We kick things off by looking at some "Green Manalishi" inspired thunder. These two note chords (root and third) are very common in Green's playing, and sound suitably ominous when layered over the ringing open E string. Use a little palm muting to help the E string "pop", but keep it light - this isn't modern metal chugging.
An example of some of Green's more aggressive blues phrasing, inspired by his work on "Black Magic Woman". While Green's known for his restraint and simplicity, he wasn't afraid to "busy it up" if the song called for it.
Now, remember when we said that this session would be less about learning the notes and more about *how* they're played? Well, this section is all about that. What separates the way Green would play these tried-and-true blues lines from the way other players would approach them is his touch and timing. There are parts that are going to be bang-on-in-time (like bar 17), and other parts that will be way behind the beat (like bar 14). Listen carefully for which is which and you'll start to develop an instinct for when to lock up and when to be loose.
Likewise, your right hand dynamics are crucial to making these licks sound authentically "Green". Your touch should be light for the most part, but there will be notes (marked as accents in the tab) where you should lay in a little more to open up the tone. If you've dialled your pickup balance just right, you'll notice a distinctly different sound between the louder and softer notes, along with a "singing" quality to the decay on the vibrato.
Also, pay attention to the Gm arpeggio in bar 19: While the bulk of Green's blues soloing was almost exclusively pentatonic, he knew exactly how to "hit the changes" when he wanted to: further proof that his sparse style was born of choice and not ignorance - be sure you don't get it twisted and use Green's impeccable taste as an excuse not to study!
Here we have "that sound" from Black Magic Woman. Roll your neck volume control down just a touch, and play very gently while shaking the guitar's neck to produce a subtle chorusing sound as the reverb tail decays.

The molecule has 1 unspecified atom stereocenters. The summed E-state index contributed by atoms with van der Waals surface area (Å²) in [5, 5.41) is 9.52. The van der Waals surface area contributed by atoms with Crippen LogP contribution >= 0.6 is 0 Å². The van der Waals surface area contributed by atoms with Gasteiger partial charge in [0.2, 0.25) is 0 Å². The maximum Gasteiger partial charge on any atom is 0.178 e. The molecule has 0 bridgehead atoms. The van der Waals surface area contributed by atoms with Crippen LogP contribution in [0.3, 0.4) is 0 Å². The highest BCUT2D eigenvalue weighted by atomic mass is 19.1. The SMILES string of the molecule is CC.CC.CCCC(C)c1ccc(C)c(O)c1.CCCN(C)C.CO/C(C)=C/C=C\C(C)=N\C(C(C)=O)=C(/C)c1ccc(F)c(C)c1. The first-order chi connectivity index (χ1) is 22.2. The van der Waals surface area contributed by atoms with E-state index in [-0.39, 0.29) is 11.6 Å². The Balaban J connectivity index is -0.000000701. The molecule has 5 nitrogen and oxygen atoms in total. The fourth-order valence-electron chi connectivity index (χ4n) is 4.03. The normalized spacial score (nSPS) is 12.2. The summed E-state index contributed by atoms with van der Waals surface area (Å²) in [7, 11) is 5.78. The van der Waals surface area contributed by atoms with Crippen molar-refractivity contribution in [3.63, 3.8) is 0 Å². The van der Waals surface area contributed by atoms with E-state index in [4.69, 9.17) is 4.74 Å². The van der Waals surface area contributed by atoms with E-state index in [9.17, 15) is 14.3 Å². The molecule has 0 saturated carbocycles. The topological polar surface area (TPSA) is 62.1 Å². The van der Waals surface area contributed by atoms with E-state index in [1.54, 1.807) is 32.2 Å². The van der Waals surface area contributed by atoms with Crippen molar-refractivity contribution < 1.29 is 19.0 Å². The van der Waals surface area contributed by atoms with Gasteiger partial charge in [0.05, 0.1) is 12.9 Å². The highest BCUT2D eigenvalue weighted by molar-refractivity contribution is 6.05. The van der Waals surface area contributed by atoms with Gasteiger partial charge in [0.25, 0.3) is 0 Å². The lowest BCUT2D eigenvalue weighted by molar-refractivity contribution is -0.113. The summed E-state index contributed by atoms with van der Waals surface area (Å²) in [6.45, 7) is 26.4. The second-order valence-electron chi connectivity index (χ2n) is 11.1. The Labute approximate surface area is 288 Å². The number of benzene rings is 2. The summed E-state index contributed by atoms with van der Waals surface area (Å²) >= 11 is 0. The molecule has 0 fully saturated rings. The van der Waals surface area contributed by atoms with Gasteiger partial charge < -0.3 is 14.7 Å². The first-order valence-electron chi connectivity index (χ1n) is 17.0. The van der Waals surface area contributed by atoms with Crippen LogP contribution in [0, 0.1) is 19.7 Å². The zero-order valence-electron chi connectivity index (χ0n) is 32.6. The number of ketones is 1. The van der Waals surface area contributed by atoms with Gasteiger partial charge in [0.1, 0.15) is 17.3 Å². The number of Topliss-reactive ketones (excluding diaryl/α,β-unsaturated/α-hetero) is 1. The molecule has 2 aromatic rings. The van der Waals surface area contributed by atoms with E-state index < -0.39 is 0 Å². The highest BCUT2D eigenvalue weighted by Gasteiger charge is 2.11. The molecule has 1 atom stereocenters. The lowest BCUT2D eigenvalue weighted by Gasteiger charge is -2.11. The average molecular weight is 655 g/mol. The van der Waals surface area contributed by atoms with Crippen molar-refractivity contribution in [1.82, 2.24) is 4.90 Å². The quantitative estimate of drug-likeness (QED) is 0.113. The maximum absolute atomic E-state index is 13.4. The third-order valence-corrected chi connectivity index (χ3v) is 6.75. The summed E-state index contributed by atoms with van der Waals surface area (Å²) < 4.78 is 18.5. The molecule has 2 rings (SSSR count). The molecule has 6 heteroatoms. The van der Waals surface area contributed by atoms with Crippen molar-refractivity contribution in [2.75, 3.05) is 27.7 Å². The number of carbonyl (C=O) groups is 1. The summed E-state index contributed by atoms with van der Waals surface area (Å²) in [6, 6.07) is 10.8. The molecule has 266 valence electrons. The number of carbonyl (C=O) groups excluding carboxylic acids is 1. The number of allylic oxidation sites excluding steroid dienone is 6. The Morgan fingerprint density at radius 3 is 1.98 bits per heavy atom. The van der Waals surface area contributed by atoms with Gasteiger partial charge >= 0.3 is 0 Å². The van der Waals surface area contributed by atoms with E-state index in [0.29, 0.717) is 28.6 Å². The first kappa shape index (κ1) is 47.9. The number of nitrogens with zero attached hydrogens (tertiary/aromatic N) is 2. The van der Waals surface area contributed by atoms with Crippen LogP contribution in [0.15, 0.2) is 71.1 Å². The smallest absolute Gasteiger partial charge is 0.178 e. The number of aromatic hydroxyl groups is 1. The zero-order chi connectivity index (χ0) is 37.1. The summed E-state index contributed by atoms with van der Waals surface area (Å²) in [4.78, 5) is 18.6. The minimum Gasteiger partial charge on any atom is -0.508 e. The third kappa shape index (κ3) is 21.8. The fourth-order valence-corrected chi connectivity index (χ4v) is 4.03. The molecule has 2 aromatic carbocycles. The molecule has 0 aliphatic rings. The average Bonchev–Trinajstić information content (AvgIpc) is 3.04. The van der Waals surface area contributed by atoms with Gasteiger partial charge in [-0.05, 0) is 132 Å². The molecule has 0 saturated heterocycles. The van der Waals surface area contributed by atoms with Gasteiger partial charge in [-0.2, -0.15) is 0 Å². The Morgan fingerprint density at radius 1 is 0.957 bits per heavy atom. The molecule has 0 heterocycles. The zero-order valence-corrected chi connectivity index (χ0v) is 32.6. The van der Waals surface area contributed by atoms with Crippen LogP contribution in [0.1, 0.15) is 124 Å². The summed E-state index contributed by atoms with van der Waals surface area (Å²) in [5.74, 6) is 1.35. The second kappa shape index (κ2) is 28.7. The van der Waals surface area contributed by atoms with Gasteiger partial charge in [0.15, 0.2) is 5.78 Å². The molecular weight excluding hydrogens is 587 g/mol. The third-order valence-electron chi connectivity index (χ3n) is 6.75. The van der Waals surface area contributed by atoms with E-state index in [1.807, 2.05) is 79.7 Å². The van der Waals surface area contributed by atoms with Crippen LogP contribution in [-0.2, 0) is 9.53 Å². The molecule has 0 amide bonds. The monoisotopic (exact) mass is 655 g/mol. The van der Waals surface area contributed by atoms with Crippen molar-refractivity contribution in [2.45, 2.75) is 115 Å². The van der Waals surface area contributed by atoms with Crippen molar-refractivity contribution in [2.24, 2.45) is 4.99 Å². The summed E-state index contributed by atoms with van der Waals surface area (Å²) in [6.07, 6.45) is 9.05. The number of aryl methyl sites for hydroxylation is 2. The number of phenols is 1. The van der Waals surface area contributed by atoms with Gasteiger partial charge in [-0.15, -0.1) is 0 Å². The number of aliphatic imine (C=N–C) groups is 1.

This second pass showcases Green's approach to "filling in" around a vocal (inspired by the verses of "I Loved Another Woman"). The lines are deliberately sparse and clean so as not to detract from either the moody quality of the track or the hypothetical vocal line.
We'll keep the neck volume rolled back a little, but we can't go too far with this or the sound will get too "phasey" and thin. To keep these lines clean, you're going to have to play so gently that you might find yourself missing the string entirely - a great test of your control!
Here we're going to explore the soaring sustain of "The Supernatural". Because we can't crank up a high gain amp, we're going to have to get some sustain the old school way - with vibrato and feedback. Unfortunately, you're going to need to shift a bit of air to make this work, since the vibration from your amp will cause the guitar's strings to keep vibrating like a bowed violin. Vibrato will help here too since the friction of the string against the fret will have a similar "bowing" effect.
Here's a bit of trivia for you: If you've ever been to a gig and noticed a few spots on the stage with an "X" marked in tape, that's the spot where the physical interaction between the amp and guitar produce the best sustain. The "X" is there so the guitarist knows where to stand when it's time to sustain a long note (that's how Gary Moore did it!).
If you can't crank things up crazy loud, try touching your guitar's headstock to your speaker cabinet while you hold these sustained notes - the vibration of the cab will transfer into your guitar's neck and produce a similar effect to cranking things up really loud.
More "Manalishi" inspired riffing here, using the same two note chord shapes and light palm muting as the intro. We're outlining the moody sound of the aeolian mode, but pay attention to the slid in bar 50 though - the D# implies harmonic minor for even more drama.
Here we've got some "Oh Well" inspired single note blues riffs, but notice how well it jives with the more spacious parts of "Green Manalishi" (1:48 on the original recording). Be sensitive with your dynamics - play the first two times with a medium attack, and lay in harder on second two times to match what's going on in the accompaniment.
Of course, we couldn't have a Peter Green tech session without looking at his soulful major blues phrasing on "Need Your Love So Bad". Roll back your neck volume a little and be super sensitive with both your timing and right-hand touch. There are notes where you'll need to dig in (like the high bend in bar 67), but for the most part you should use a very gentle touch and a laid back, behind-the-beat time feel. Just because the phrases are simple, doesn't mean they're easy!
So there you have it! Peter Green in a nutshell. Of course, describing Green's style in words and tablature is like trying to taste a gourmet meal by reading the recipe - it's way more than the sum of its parts! When you're learning anything by Peter Green, keep his philosophy in mind - the lines are simple so you can focus on the expression and dynamics. It's not enough to just "play the notes". A valuable lesson we could all do well to remember!